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A compact, passive setup for low vibration noise measurements in the frequency band (300–2000) Hz
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10.1063/1.3361040
/content/aip/journal/rsi/81/3/10.1063/1.3361040
http://aip.metastore.ingenta.com/content/aip/journal/rsi/81/3/10.1063/1.3361040

Figures

Image of FIG. 1.
FIG. 1.

Schematic drawing (not to scale) of the vacuum box supported by three spacers: in the interior, the first stage of the suspension is shown. The positions of the three accelerometers used in the measurement of the vertical transfer function discussed in Sec. IV are also shown: number 1 accelerometer is fixed to the vacuum box while numbers 2 and 3 are fixed to the load mass. Right: top view to show the positions of the accelerometers with respect to the springs, indicated as black thick lines.

Image of FIG. 2.
FIG. 2.

Schematic cross sections of (a) shape A load mass; (b) shape B load mass (hatched) and payload (gray fill). Dimensions are shown in millimeters.

Image of FIG. 3.
FIG. 3.

Drawing of the single stage assembly (bottom view): three C-shaped springs are connected in parallel to the same load mass and are displaced by 120°. The parts in aluminum are shown in lighter gray with respect to darker gray used for the steel mass. (a) Any of the two bottom single stages with shape A load mass. Total height of the single stage is 94 mm; (b) the top single stage with shape B load mass and the payload. Total height of the top single stage, with no payload, is 84 mm.

Image of FIG. 4.
FIG. 4.

(a) Photograph of the full assembly of the suspension without payload. The photograph shows also the cables fixed to the load mass flats to carry signals to and from the payload. Total height of the suspension (in absence of gravity) without payload is 232 mm. (b) Cross section of the full assembly with the payload: the oscillator inserted in the load masses coaxially is clearly visible, as well as the empty space for housing the readout electronics in the top flange.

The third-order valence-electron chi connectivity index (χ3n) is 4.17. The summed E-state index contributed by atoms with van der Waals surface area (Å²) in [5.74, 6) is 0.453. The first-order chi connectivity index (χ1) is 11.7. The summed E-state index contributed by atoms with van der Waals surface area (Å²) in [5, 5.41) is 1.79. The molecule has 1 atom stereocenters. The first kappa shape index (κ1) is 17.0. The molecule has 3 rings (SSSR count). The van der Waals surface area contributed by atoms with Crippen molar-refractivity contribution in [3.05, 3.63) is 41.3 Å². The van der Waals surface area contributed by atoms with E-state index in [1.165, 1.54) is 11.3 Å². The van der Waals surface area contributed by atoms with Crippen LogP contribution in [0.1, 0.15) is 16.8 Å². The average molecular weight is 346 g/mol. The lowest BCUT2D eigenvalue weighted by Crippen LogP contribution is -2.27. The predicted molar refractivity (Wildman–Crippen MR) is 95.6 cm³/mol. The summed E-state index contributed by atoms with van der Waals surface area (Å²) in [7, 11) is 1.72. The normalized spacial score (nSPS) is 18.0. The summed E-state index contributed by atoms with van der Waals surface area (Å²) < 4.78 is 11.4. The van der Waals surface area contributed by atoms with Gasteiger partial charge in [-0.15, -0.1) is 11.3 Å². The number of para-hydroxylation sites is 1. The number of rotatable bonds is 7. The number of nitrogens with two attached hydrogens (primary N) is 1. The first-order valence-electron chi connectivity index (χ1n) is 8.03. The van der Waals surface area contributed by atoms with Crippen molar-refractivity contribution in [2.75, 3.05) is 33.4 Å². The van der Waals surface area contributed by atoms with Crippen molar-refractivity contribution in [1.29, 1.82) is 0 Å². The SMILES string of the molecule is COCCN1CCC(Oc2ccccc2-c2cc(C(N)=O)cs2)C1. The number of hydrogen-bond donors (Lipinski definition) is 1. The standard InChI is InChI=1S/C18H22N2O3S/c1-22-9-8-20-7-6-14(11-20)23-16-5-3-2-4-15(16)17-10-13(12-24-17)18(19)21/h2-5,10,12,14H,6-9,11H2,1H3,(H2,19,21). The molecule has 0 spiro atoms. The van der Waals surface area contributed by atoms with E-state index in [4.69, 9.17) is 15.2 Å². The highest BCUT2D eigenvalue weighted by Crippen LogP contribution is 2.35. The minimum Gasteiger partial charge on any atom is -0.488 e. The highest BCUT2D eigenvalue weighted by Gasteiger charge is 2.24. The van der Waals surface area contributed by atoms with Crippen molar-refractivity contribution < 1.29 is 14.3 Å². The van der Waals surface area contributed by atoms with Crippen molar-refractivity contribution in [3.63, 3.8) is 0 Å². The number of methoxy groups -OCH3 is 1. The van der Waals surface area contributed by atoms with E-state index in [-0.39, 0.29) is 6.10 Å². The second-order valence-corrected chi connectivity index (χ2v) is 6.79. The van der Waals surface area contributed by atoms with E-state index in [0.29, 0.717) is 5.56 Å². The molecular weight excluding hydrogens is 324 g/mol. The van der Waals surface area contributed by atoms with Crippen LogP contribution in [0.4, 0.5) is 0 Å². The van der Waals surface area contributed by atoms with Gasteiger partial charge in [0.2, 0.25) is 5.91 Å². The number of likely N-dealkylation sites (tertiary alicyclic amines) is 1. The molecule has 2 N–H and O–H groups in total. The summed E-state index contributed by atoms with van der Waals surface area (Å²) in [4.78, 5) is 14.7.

Image of FIG. 5.
FIG. 5.

Vertical transfer function of a single stage of the suspension. Circle points are the average of the experimental measurements of the transfer function obtained at two different positions on the load mass. Solid line is prediction from Eq. (1) with .

Image of FIG. 6.
FIG. 6.

Vertical transfer function of the full suspension, consisting of a cascade of three stages each resonating at 38 Hz. Black line: experimental measurements; gray line: prediction from the coupling in cascade of three oscillators of masses, respectively, 17.4, 17.4, and 19.8 kg and with . In order to also drive the nonaxial modes, the excitation was eccentric.

Image of FIG. 7.
FIG. 7.

Power spectral density of the amplified output of the capacitive sensor which senses the vibrations of the suspended mechanical oscillator hanging from the aluminum flange [see Fig. 3(b)]. The oscillator longitudinal resonance at about 1.63 kHz can be appreciated, along with a pattern of resonances above 2 kHz. The inset shows the zoom in the low-frequency region: suspension and oscillator modes cause the pattern of resonances up to about 100 Hz.

Image of FIG. 8.
FIG. 8.

Power spectral density of the amplified output of the capacitive sensor which senses the vibrations of the suspended mechanical oscillator hanging from the aluminum flange [see Fig. 3(b)]. Solid gray line (red online) is a fit of the experimental data in the range with the thermal noise model; from the fit we determine the oscillator noise temperature .

Image of FIG. 9.
FIG. 9.

Histogram of the square amplitude of a lock-in set at recorded during seven continuous hours. Line is exponential fit of the data which gives the oscillator noise temperature .

Tables

Generic image for table
Table I.

Main figures of the elements forming the suspension and the payload. For each element, the material is listed along with mass and estimated resonant frequency of the first acoustic mode (see Sec. III). For the oscillator assembly, the first resonant frequency is given which is not proper of the oscillator itself.

Generic image for table
Table II.

Resonant frequency in Hertz of the first modes of the single stages. The second column lists the FEM estimated (see Sec. III) frequencies for any of the first two bottom stages shown in Fig. 3(a); the third column lists the room temperature experimental measurement (see Sec. IV) for the third, bottom stage. Suspension modes are those listed in the rows 1–4.

Generic image for table
Table III.

Experimental values of the resonant frequency (in Hertz) of the first acoustic modes of the full suspension which have vertical component.

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/content/aip/journal/rsi/81/3/10.1063/1.3361040
2010-03-30
2014-04-19
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752b84549af89a08dbdd7fdb8b9568b5 journal.articlezxybnytfddd
Scitation: A compact, passive setup for low vibration noise measurements in the frequency band (300–2000) Hz
http://aip.metastore.ingenta.com/content/aip/journal/rsi/81/3/10.1063/1.3361040
10.1063/1.3361040
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